Since its inception on January 3, 2009, Bitcoin (BTC) has grown from a digital currency traded among cypherpunks in the dark parts of the internet to becoming a globally traded asset. Many argue it will one day replace the paper money in our wallet today. But, given that Bitcoin is the first of a new form of money, there are, of course, many questions. This leads us to the purpose of this guide – how to use Bitcoin?
Before we delve into how to use Bitcoin, we first need to know and address the common pitfalls. Then we’ll take a look at how to buy, send and store your Bitcoins as well as the various ways you can use Bitcoin, how to convert Bitcoin back to cash, and different methods of making money with Bitcoin.
How do I buy and store Bitcoin?
Before there was a cryptocurrency exchange, the only way to secure some Bitcoin was by trading it on forums or through Internet Relay Chats (IRC). This meant having to rely on the other party holding up their end of the deal since escrow services were few and far between. However, it didn’t take long before dedicated cryptocurrency exchanges began popping up.
Today, there are hundreds of different exchanges available to purchase Bitcoin and a variety of other cryptocurrencies. Many like Coinbase, Kraken, Gemini, Bitpanda, and others offer painless ways to buy or transfer funds into Bitcoins and other cryptocurrencies with a credit card. However, before you can purchase Bitcoin, you need a secure a Bitcoin wallet with its own Bitcoin address. This keeps your digital assets safely tucked away from those with any malicious intentions.
Choosing your bitcoin wallet
Choosing a Bitcoin wallet can be a daunting task. It’s best to start by distinguishing between the various types of Bitcoin wallets. There are two main types: software wallets and hardware wallets. The former function like an app on your mobile phone or computer and is linked to the Internet. This is why they are known as “hot wallets.”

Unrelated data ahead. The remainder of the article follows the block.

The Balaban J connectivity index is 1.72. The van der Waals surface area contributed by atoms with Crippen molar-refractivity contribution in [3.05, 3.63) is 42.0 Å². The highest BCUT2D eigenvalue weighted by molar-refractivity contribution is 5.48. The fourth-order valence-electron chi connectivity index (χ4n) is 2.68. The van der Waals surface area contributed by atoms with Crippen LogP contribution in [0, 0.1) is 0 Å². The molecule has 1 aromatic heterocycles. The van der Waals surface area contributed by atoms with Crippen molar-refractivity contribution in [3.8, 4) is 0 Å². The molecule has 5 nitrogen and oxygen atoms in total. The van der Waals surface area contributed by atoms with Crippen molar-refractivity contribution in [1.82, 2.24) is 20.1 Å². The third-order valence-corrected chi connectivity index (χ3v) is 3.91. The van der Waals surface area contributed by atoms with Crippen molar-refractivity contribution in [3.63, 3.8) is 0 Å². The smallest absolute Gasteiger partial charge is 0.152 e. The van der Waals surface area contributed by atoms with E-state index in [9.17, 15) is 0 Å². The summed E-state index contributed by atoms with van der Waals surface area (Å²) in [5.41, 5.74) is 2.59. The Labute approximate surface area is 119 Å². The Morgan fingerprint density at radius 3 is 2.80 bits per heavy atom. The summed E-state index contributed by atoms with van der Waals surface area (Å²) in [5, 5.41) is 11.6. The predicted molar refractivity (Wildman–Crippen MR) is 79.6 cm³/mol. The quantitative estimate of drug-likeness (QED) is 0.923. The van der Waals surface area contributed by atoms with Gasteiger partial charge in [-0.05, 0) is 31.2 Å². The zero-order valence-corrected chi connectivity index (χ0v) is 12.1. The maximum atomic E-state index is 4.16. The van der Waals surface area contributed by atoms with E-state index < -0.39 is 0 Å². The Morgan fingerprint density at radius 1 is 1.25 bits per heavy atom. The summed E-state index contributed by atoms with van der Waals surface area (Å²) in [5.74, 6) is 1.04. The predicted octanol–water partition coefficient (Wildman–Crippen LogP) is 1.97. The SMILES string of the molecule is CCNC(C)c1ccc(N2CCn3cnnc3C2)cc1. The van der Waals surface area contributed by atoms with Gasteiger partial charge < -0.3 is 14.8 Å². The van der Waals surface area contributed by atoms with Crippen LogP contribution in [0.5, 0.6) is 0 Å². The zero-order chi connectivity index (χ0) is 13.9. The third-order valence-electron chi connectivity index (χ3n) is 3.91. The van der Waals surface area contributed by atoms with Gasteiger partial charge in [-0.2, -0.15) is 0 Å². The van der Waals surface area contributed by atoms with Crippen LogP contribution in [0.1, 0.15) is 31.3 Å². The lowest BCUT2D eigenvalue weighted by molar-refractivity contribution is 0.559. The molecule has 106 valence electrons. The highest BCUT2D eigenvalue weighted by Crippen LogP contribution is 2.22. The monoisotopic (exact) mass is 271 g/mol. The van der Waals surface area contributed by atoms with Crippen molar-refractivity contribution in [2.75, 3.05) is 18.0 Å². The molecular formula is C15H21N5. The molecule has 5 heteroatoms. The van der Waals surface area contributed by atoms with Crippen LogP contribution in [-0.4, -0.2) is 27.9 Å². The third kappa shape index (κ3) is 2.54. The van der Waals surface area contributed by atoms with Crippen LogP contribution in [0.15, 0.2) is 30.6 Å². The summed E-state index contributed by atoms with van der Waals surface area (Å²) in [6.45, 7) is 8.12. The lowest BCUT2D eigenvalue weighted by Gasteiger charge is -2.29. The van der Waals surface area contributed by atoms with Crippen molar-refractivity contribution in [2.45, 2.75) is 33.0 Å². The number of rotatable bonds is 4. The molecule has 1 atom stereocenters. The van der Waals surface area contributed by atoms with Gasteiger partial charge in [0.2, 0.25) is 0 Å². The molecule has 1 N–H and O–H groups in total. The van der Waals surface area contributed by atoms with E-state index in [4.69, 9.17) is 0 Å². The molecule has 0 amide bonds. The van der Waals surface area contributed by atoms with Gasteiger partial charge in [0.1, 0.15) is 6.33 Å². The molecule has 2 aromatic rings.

This reliance on the Internet means they can be susceptible to hackers. Software wallets are used to store your private keys and Bitcoin addresses on your hard drive. They can also be slightly more complicated to use but are often much cheaper than their hardware counterparts.
Hardware wallets, on the other hand, are physical devices that tend to look like USB flash drives. These devices offer the highest level of security as they are almost perpetually offline. These come with built-in security features, giving you some peace of mind knowing it’ll be more challenging for anyone trying to access your Bitcoins without the necessary authentication. The problem with a hardware wallet is that it tends to come with a price tag.
Bitcoin hardware wallets can start anywhere from $85 with some costing upwards of $2,000. It’s important to address those hardware wallets that also come with their own set of risks. If you lose the device, you lose your Bitcoin. Alternatively, if the device is corrupted there is no guarantee you’ll be able to transfer your Bitcoin into an alternative address.
There are several good Bitcoin wallets to choose from, depending on whether you decide to go with a hardware or software wallet. As far as software Bitcoin wallets go, Electrum is one of the most popular out there, with as much as 10% of all Bitcoin transactions originating from Electrum.
Electrum Bitcoin wallet supports multiple operating systems and can even be integrated with popular hardware wallets like Trezor, Ledger Nano, and Keepkey. The complicated interface can make it a bit daunting for first-time users, however. Blockchain.com is another widely popular Bitcoin wallet.
If you feel a hardware wallet is better suited to your needs, Ledger Nano X has been praised as a Bitcoin wallet you can’t do without. Alternatively, Trezor Wallet has also been touted as one of the best wallets available today.
Additionally, it’s good to keep in mind that all Bitcoin wallets come with at least one set of private keys. A private key is a string of letters and numbers which identifies your wallet and allows you to spend your Bitcoins. As Andreas Antonopoulos explains, a private key is critically important because, without it, you don’t own your Bitcoins.
If you were to give your private key to a third party, it would be equivalent to sending your Bitcoin to their Bitcoin address. Additionally, if you lose your private key and don’t have a backup, you cannot recover the funds from your wallet or access the services associated.
How to use Bitcoin wallets
If you opt for the Blockchain wallet, follow the steps below. The process should be largely similar to other software wallets available.
Head over to Blockchain.com, you should see “get started” on the home page – click it